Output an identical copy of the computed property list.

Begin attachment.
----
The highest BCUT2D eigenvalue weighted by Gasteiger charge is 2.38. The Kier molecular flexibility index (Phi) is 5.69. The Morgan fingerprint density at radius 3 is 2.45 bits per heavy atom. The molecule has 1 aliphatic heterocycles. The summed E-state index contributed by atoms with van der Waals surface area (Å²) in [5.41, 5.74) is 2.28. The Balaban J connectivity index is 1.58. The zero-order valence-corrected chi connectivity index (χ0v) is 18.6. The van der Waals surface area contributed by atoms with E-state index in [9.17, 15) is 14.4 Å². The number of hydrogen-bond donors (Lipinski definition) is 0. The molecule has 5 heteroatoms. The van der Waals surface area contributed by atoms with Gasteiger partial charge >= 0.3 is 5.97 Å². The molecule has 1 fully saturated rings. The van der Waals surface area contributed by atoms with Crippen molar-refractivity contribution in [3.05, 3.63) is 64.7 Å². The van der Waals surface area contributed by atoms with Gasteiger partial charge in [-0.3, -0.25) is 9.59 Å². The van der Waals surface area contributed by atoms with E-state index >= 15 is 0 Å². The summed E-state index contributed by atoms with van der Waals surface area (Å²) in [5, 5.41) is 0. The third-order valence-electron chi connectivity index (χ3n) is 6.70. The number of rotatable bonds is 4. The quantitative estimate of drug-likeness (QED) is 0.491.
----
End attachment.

The highest BCUT2D eigenvalue weighted by Gasteiger charge is 2.38. The Kier molecular flexibility index (Phi) is 5.69. The Morgan fingerprint density at radius 3 is 2.45 bits per heavy atom. The molecule has 1 aliphatic heterocycles. The summed E-state index contributed by atoms with van der Waals surface area (Å²) in [5.41, 5.74) is 2.28. The Balaban J connectivity index is 1.58. The zero-order valence-corrected chi connectivity index (χ0v) is 18.6. The van der Waals surface area contributed by atoms with E-state index in [9.17, 15) is 14.4 Å². The number of hydrogen-bond donors (Lipinski definition) is 0. The molecule has 5 heteroatoms. The van der Waals surface area contributed by atoms with Gasteiger partial charge >= 0.3 is 5.97 Å². The molecule has 1 fully saturated rings. The van der Waals surface area contributed by atoms with Crippen molar-refractivity contribution in [3.05, 3.63) is 64.7 Å². The van der Waals surface area contributed by atoms with Gasteiger partial charge in [-0.3, -0.25) is 9.59 Å². The van der Waals surface area contributed by atoms with E-state index >= 15 is 0 Å². The summed E-state index contributed by atoms with van der Waals surface area (Å²) in [5, 5.41) is 0. The third-order valence-electron chi connectivity index (χ3n) is 6.70. The number of rotatable bonds is 4. The quantitative estimate of drug-likeness (QED) is 0.491.